Britain will lend South Korea 1MILLION spare Covid jabs

Britain will lend South Korea 1MILLION spare doses of Pfizer’s Covid vaccine in the coming weeks in a swap deal that will see UK paid back by the end of the year

  • South Korea will send a million Covid jabs to the UK by the end of this year
  • It comes after the UK said it would swap four million Pfizer jabs to Australia
  • Both countries have faced anaemic roll outs hit by regular supply problems

Britain is set to lend a million spare doses of the Pfizer Covid vaccine to South Korea to bolster the country’s roll out, the Department of Health has said. 

Officials admitted there was no ‘immediate need’ for the doses in the UK because they had received so many jabs.

They added that the plan would not derail the booster drive, or the roll out to 12 to 15-year-olds.

The deal comes two weeks after the UK agreed to send four million Pfizer jabs to Australia. 

Both South Korea and Australia have struggled with anaemic vaccine roll outs in the face of delays to deliveries and the failure to secure enough jabs early.

Neither has double-jabbed more than 50 per cent of its adults. For comparison, the UK has fully inoculated almost eight in ten over-16s — or 44million people. 

Britain has ordered more than 500million doses of Covid vaccines, enough to double-jab the population four times over.

It is expecting to receive 100million Pfizer doses by the end of this year, according to supply agreements. Some 40million Britons have already received the jab. 

Under the ‘vaccine swap’ announced today the UK will send a million Pfizer doses to South Korea, with the first shipment set to leave in the coming weeks.

The Asian nation will then return the same number of Pfizer doses later this year. 

The deal mirrors that struck with Australia, which has agreed to send four million Pfizer jabs to the UK by the end of this year. 

Millions of Britons could be offered a third Covid vaccine in September.

A decision from the Joint Committee on Vaccination and Immunisation’s (JCVI) about who should get a third dose is due by next month.

In interim guidance published in June, it set out framework for who should be considered:

Who could be offered a third Covid vaccine?

  • All over-50s
  • Frontline health and social care workers 
  • People who are vulnerable to the virus
  • Adults living with vulnerable people 

How might the booster programme work?

Should the ‘booster’ programme go ahead, it will see third doses dished out in two stages.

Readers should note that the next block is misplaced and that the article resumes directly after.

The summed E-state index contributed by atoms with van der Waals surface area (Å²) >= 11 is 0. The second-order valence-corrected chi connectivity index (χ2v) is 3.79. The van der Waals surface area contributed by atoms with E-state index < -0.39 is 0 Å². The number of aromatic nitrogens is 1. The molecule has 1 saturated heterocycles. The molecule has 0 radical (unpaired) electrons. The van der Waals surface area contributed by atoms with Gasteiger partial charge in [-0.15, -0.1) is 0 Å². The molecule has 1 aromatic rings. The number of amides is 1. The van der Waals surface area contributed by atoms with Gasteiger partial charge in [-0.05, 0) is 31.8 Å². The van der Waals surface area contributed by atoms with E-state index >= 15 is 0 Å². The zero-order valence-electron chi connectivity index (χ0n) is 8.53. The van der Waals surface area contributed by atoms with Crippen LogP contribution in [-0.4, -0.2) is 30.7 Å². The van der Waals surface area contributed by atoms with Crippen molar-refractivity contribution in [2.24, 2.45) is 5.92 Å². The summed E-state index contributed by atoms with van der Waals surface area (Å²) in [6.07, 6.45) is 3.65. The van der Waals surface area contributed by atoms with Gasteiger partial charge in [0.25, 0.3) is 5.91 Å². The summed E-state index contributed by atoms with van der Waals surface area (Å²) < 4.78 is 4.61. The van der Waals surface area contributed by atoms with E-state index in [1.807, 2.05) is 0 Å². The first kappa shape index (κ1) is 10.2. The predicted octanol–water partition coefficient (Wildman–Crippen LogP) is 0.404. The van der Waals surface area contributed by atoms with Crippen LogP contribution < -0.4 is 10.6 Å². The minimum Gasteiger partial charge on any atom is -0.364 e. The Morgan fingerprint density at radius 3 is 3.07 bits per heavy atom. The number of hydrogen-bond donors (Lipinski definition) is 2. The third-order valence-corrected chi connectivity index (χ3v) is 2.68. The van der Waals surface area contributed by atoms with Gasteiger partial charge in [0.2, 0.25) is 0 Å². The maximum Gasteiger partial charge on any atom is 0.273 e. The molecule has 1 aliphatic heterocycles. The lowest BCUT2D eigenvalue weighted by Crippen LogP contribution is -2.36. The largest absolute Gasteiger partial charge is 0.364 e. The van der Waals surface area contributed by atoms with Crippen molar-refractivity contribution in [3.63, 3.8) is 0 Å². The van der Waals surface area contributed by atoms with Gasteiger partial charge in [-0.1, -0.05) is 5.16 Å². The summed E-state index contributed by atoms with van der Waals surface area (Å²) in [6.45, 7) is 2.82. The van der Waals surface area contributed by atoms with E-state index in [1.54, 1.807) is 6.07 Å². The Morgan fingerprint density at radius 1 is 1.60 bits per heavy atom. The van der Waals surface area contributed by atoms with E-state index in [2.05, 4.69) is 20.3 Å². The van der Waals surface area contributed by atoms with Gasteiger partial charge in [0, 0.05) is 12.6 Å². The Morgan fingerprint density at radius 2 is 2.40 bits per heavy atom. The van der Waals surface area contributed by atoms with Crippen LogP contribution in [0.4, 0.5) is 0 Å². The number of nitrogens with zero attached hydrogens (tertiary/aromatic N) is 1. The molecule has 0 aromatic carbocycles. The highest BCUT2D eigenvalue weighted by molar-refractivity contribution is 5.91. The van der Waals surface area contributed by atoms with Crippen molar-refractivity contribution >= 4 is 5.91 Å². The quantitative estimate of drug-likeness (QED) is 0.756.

In stage one third jabs will be offered to:

  • All over-70s
  • Over-16s who are vulnerable to the virus 
  • People living in care homes for older adults
  • Frontline health and social care workers 

And in stage two third jabs will be offered to:

  • All over-50s
  • Adults aged 16 to 49 who are vulnerable to flu
  • Adults living with suppressed individuals such as those receiving cancer treatment

Health Secretary Sajid Javid said the deal would not have an impact on the UK’s vaccine programme.

‘By working closely with our friends in South Korea, this vaccine swap will maximise their rollout speed without having an impact on the UK’s vaccine programme,’ he said.

‘Separately, we continue to deliver on our commitment to donate 100million doses to nations around the world by June 2022 to ensure as many people across the world are as safe from Covid as possible.’

Newly appointed Foreign Secretary Liz Truss added: ‘The UK is playing a leading role in the global response to the Covid pandemic – donating 100million vaccine doses across the world and have committed £548m to COVAX.

‘The Republic of Korea is a strategic partner for the UK and the sharing of one million vaccines benefits both countries as we help build resistance against Covid and save lives.’

Ms Truss was appointed Foreign Secretary in the cabinet reshuffle this month, taking over from Dominic Raab following criticism of the UK’s withdrawal from Afghanistan.

Britain is set to receive 100million doses of the Pfizer vaccine by the end of this year, and has another 35million on order due in the second half of 2022.

At the height of the inoculation drive in late April the UK was dishing out around 500,000 Covid jabs a day.

But recently the inoculation drive has slowed to a crawl — with less than 80,000 doses being rolled out daily — as most Britons have received the vaccine.

The drive has been expanded to dish out booster shots, but MailOnline analysis showed only 1.6million people are currently eligible for them.

The third shots should only be given from six months after the second dose, the Government’s vaccine advisers have said.

Children aged 12 to 15-years-old are also now recommended to get one dose of either the Pfizer or Moderna vaccine. The age group includes less than 5million people.

In South Korea less than 50 per cent of adults have got two doses of a vaccine, while in Australia just 36.4 per cent are fully inoculated.

South Korea’s vaccination efforts were hampered by regular shipment delays, leading to uncertainty over the country’s supply.

In Australia authorities bet on a home-grown Covid vaccine that failed during clinical trials. 

The first shipment of 292,000 Covid vaccines has already been sent to Australia, with more deliveries scheduled.

The country’s Prime Minister Scott Morrison said the first doses were ‘on the tarmac’ when he announced the deal at the start of September.

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